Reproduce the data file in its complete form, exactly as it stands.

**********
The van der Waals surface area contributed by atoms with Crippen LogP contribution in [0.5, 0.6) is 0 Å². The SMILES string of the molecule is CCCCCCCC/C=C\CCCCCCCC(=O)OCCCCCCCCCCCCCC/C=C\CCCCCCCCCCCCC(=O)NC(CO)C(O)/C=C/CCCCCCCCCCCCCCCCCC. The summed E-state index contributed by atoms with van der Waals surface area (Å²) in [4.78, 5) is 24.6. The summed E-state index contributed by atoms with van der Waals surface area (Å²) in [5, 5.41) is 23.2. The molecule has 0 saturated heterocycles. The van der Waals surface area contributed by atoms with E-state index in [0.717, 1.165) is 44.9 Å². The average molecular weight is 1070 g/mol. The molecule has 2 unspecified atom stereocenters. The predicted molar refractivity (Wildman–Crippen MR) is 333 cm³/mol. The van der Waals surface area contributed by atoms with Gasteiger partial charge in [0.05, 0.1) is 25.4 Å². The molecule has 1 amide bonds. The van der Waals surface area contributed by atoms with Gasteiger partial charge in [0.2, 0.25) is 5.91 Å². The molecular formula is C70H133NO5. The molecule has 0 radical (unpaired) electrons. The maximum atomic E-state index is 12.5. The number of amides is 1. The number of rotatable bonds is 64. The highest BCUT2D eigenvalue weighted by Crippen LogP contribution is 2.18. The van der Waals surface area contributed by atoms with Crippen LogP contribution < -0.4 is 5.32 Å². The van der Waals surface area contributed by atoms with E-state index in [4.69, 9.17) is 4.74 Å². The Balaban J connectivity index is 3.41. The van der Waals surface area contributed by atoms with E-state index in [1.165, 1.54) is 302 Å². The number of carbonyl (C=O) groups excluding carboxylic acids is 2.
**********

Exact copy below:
The van der Waals surface area contributed by atoms with Crippen LogP contribution in [0.5, 0.6) is 0 Å². The SMILES string of the molecule is CCCCCCCC/C=C\CCCCCCCC(=O)OCCCCCCCCCCCCCC/C=C\CCCCCCCCCCCCC(=O)NC(CO)C(O)/C=C/CCCCCCCCCCCCCCCCCC. The summed E-state index contributed by atoms with van der Waals surface area (Å²) in [4.78, 5) is 24.6. The summed E-state index contributed by atoms with van der Waals surface area (Å²) in [5, 5.41) is 23.2. The molecule has 0 saturated heterocycles. The van der Waals surface area contributed by atoms with E-state index in [0.717, 1.165) is 44.9 Å². The average molecular weight is 1070 g/mol. The molecule has 2 unspecified atom stereocenters. The predicted molar refractivity (Wildman–Crippen MR) is 333 cm³/mol. The van der Waals surface area contributed by atoms with Gasteiger partial charge in [0.05, 0.1) is 25.4 Å². The molecule has 1 amide bonds. The van der Waals surface area contributed by atoms with Gasteiger partial charge in [0.2, 0.25) is 5.91 Å². The molecular formula is C70H133NO5. The molecule has 0 radical (unpaired) electrons. The maximum atomic E-state index is 12.5. The number of amides is 1. The number of rotatable bonds is 64. The highest BCUT2D eigenvalue weighted by Crippen LogP contribution is 2.18. The van der Waals surface area contributed by atoms with Crippen LogP contribution < -0.4 is 5.32 Å². The van der Waals surface area contributed by atoms with E-state index in [4.69, 9.17) is 4.74 Å². The Balaban J connectivity index is 3.41. The van der Waals surface area contributed by atoms with E-state index in [1.165, 1.54) is 302 Å². The number of carbonyl (C=O) groups excluding carboxylic acids is 2.